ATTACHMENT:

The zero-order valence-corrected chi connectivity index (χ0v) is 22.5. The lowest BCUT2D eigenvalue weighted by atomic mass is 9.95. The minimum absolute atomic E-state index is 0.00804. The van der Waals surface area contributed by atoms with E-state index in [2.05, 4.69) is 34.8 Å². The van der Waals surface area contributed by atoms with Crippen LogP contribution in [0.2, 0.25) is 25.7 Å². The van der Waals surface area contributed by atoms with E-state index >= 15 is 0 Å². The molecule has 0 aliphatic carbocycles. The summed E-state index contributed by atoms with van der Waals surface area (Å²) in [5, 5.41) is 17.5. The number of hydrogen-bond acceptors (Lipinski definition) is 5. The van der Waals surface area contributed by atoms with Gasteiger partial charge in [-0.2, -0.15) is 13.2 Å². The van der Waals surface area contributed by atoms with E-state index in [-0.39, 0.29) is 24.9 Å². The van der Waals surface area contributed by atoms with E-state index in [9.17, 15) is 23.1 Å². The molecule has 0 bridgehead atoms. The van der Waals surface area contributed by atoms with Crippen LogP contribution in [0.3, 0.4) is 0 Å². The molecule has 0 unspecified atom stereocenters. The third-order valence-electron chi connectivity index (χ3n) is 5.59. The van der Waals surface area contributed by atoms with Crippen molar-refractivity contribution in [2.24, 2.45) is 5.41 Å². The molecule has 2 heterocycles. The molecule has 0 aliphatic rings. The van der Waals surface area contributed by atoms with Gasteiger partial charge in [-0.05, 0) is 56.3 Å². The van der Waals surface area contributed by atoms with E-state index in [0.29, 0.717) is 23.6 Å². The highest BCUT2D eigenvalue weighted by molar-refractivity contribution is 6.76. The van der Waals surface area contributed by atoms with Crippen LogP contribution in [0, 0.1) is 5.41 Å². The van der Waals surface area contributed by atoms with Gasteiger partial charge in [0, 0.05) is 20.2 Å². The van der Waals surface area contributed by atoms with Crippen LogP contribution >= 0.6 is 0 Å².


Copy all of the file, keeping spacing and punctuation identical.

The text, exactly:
The zero-order valence-corrected chi connectivity index (χ0v) is 22.5. The lowest BCUT2D eigenvalue weighted by atomic mass is 9.95. The minimum absolute atomic E-state index is 0.00804. The van der Waals surface area contributed by atoms with E-state index in [2.05, 4.69) is 34.8 Å². The van der Waals surface area contributed by atoms with Crippen LogP contribution in [0.2, 0.25) is 25.7 Å². The van der Waals surface area contributed by atoms with E-state index >= 15 is 0 Å². The molecule has 0 aliphatic carbocycles. The summed E-state index contributed by atoms with van der Waals surface area (Å²) in [5, 5.41) is 17.5. The number of hydrogen-bond acceptors (Lipinski definition) is 5. The van der Waals surface area contributed by atoms with Gasteiger partial charge in [-0.2, -0.15) is 13.2 Å². The van der Waals surface area contributed by atoms with E-state index in [-0.39, 0.29) is 24.9 Å². The van der Waals surface area contributed by atoms with E-state index in [9.17, 15) is 23.1 Å². The molecule has 0 bridgehead atoms. The van der Waals surface area contributed by atoms with Crippen LogP contribution in [0.3, 0.4) is 0 Å². The molecule has 0 unspecified atom stereocenters. The third-order valence-electron chi connectivity index (χ3n) is 5.59. The van der Waals surface area contributed by atoms with Crippen molar-refractivity contribution in [2.24, 2.45) is 5.41 Å². The molecule has 2 heterocycles. The molecule has 0 aliphatic rings. The van der Waals surface area contributed by atoms with Gasteiger partial charge in [-0.05, 0) is 56.3 Å². The van der Waals surface area contributed by atoms with E-state index in [0.29, 0.717) is 23.6 Å². The highest BCUT2D eigenvalue weighted by molar-refractivity contribution is 6.76. The van der Waals surface area contributed by atoms with Crippen LogP contribution in [0, 0.1) is 5.41 Å². The van der Waals surface area contributed by atoms with Gasteiger partial charge in [0, 0.05) is 20.2 Å². The van der Waals surface area contributed by atoms with Crippen LogP contribution >= 0.6 is 0 Å².